Gran Colombia dissolved in 1830, which led to the creation of the first Constitution of Ecuador in the same year. Ecuador was adopted as the country’s name due to its geographical location near the equator. 

In the second half of the 19th century, Ecuador’s economy grew and the value of its exports grew tenfold. Around the turn of the 20th century, a railroad was completed between Guayaquil and Quito, and many public schools were established, as were civil rights such as the freedom of speech and civil marriages.

The latter half of the 20th century saw political instability and several military coups, followed by economic growth with the discovery of oil reserves in the Amazon which fueled an uneven distribution of wealth and social inequality.

Ecuador adopted its current constitution in 2008 and saw significant growth in its economy as well as reductions in poverty from 2006 to 2016. Guillermo Lasso was elected as the first right-wing President of Ecuador in 14 years.

Culture and People of Ecuador

Women perform a traditional dance during a parade in Cuenca, Ecuador.
Women dancing in Cuenca, Ecuador


Of the nearly 18 million people living in Ecuador, the largest ethnic group is Mestizo, mixed people of both Amerindian and European descent.

The majority of Ecuador’s population is Roman Catholic, and Spanish is the official and most-spoken language in the country. Pre-colonial American languages such as Kichwa, Awapit, and A’ingae are also spoken by communities in the country. 


A top-down view of a plate off Bolon de Verde, fried eggs, and meat.
Bolon de Verde, a traditional Ecuadorian dish

The cuisine of Ecuador is as diverse as its geography. Differing altitudes, agricultural conditions, and regional traditions all influence the types of food people eat across the country. 

Seafood, such as ceviche, is popular along the coastal regions of Ecuador, while pork, chicken, and guinea pig are popular in the highlands. Bolon de Verde is considered one of the national dishes of Ecuador, which consists of a ball of dough made from green plantains with meat and cheese inside. 


A group of musicians from an Indigenous community play instruments in Cuenca, Ecuador.
Musicians in Cuenca, Ecuador during Carnival

Both music and visual art have long histories in Ecuador. Pasillo, a genre of indigenous Latin music, is considered the national genre of music. Many genres of music exist in Ecuador, some of which include Bomba, Tecnocumbia, and Rockola. A traditional Ecuadorian folk dance is Sanjuanito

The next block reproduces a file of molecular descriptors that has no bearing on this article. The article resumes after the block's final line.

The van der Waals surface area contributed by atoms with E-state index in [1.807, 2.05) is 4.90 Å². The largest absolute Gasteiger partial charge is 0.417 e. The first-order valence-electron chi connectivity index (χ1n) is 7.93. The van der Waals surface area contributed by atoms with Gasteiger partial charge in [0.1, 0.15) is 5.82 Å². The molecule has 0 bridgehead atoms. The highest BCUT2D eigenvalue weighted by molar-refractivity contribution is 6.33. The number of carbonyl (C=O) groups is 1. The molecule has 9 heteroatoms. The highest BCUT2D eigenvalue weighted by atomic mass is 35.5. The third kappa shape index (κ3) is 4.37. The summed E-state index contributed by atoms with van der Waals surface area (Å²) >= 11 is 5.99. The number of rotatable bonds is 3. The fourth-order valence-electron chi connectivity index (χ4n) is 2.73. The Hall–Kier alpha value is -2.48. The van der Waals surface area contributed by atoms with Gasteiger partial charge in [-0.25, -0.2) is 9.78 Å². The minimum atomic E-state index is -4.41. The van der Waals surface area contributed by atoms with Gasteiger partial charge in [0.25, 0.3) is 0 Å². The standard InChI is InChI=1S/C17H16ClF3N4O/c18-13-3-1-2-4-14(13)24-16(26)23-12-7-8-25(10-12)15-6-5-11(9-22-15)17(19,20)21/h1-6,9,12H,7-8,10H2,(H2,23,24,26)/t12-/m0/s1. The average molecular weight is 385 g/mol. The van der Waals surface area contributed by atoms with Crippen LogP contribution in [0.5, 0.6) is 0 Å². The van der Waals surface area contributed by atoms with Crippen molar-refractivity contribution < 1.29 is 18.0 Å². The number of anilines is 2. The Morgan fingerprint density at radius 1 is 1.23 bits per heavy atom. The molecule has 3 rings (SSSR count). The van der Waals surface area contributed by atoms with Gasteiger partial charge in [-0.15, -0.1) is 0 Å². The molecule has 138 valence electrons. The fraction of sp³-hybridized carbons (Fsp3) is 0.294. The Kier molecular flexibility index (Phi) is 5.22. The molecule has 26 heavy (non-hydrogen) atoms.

Art is on display in museums in Quito such as the Center for Contemporary Art and the Museum of Colonial Art.

Biggest Cities in Ecuador

Here are the largest cities in Ecuador based on 2021 data:

City Population
Guayaquil 2,723,665
Quito 2,011,388
Cuenca 329,928
Santo Domingo de los Colorados 270,875
Machala 231,260
Eloy Alfaro 230,839
Manta 217,553
Portoviejo 206,682
Loja 170,280
Ambato 165,185

Map of Ecuador with Largest the Cities

Ecuador Economy Facts

World Bank Income GroupUpper middle income
World Bank RegionLatin America & Caribbean
CurrencyUS Dollar (USD)
GDP in 2020$99.3 (billions of USD)
World Rank: 63
GDP per capita in 2020$5,628
World Rank: 96
Major Industries / Economic SectorsOil and gas, agriculture, manufacturing, energy
Top 5 Import CountriesUnited States, China, Brazil, Colombia, Peru
Top 5 Export CountriesUnited States, China, Colombia, Peru, Mexico

Government and Politics in Ecuador

Ecuador is a representative democratic republic with a democratically elected president as head of state. The President of Ecuador is elected for a four-year term and can be re-elected for one more term. 

There are five branches of the Ecuadorian government: the executive branch, legislative branch, judicial branch, electoral branch, and the transparency and social control branch.  

Political instability and uncertainty in 2023 have led to an impeachment trial of President Lasso and early elections.

Tourist Attractions of Ecuador

There are countless ways to enjoy Ecuador as a tourist, including many excellent guided tours. Beaches, national parks, and cultural attractions are among the top things to experience in the country. In this section, we’ll take a look at a few of the best attractions in Ecuador for tourists.

The Galapagos Islands